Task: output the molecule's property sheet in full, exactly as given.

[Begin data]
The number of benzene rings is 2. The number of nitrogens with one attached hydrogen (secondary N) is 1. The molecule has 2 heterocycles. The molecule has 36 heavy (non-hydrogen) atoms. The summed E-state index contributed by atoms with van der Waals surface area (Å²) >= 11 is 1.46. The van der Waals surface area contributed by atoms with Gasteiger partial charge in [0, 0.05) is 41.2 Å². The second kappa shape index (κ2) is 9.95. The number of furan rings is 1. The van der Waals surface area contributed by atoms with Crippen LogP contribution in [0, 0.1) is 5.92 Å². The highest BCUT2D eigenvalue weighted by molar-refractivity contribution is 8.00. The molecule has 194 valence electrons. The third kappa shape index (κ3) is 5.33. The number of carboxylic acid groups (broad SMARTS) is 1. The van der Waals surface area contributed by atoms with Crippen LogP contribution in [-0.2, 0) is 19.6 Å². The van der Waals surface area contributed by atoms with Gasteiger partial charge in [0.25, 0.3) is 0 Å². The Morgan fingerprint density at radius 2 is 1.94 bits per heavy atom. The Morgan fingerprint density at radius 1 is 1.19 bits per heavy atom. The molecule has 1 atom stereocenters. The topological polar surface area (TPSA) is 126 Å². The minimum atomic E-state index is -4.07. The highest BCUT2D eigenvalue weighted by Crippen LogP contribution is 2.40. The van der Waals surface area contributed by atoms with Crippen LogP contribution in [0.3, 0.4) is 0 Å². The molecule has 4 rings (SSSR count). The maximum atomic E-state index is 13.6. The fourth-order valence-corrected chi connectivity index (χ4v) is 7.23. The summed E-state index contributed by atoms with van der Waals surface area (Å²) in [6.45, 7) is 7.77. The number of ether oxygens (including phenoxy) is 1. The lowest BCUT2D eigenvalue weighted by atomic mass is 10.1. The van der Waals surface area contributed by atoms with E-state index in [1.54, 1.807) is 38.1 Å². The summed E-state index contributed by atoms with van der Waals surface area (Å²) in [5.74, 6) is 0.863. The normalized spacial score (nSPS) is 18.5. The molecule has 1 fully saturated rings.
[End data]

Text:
The number of benzene rings is 2. The number of nitrogens with one attached hydrogen (secondary N) is 1. The molecule has 2 heterocycles. The molecule has 36 heavy (non-hydrogen) atoms. The summed E-state index contributed by atoms with van der Waals surface area (Å²) >= 11 is 1.46. The van der Waals surface area contributed by atoms with Gasteiger partial charge in [0, 0.05) is 41.2 Å². The second kappa shape index (κ2) is 9.95. The number of furan rings is 1. The van der Waals surface area contributed by atoms with Crippen LogP contribution in [0, 0.1) is 5.92 Å². The highest BCUT2D eigenvalue weighted by molar-refractivity contribution is 8.00. The molecule has 194 valence electrons. The third kappa shape index (κ3) is 5.33. The number of carboxylic acid groups (broad SMARTS) is 1. The van der Waals surface area contributed by atoms with Crippen LogP contribution in [-0.2, 0) is 19.6 Å². The van der Waals surface area contributed by atoms with Gasteiger partial charge in [0.25, 0.3) is 0 Å². The Morgan fingerprint density at radius 2 is 1.94 bits per heavy atom. The Morgan fingerprint density at radius 1 is 1.19 bits per heavy atom. The molecule has 1 atom stereocenters. The topological polar surface area (TPSA) is 126 Å². The minimum atomic E-state index is -4.07. The highest BCUT2D eigenvalue weighted by Crippen LogP contribution is 2.40. The van der Waals surface area contributed by atoms with Crippen LogP contribution in [0.3, 0.4) is 0 Å². The molecule has 4 rings (SSSR count). The maximum atomic E-state index is 13.6. The fourth-order valence-corrected chi connectivity index (χ4v) is 7.23. The summed E-state index contributed by atoms with van der Waals surface area (Å²) in [6.45, 7) is 7.77. The number of ether oxygens (including phenoxy) is 1. The lowest BCUT2D eigenvalue weighted by atomic mass is 10.1. The van der Waals surface area contributed by atoms with E-state index in [1.54, 1.807) is 38.1 Å². The summed E-state index contributed by atoms with van der Waals surface area (Å²) in [5.74, 6) is 0.863. The normalized spacial score (nSPS) is 18.5. The molecule has 1 fully saturated rings.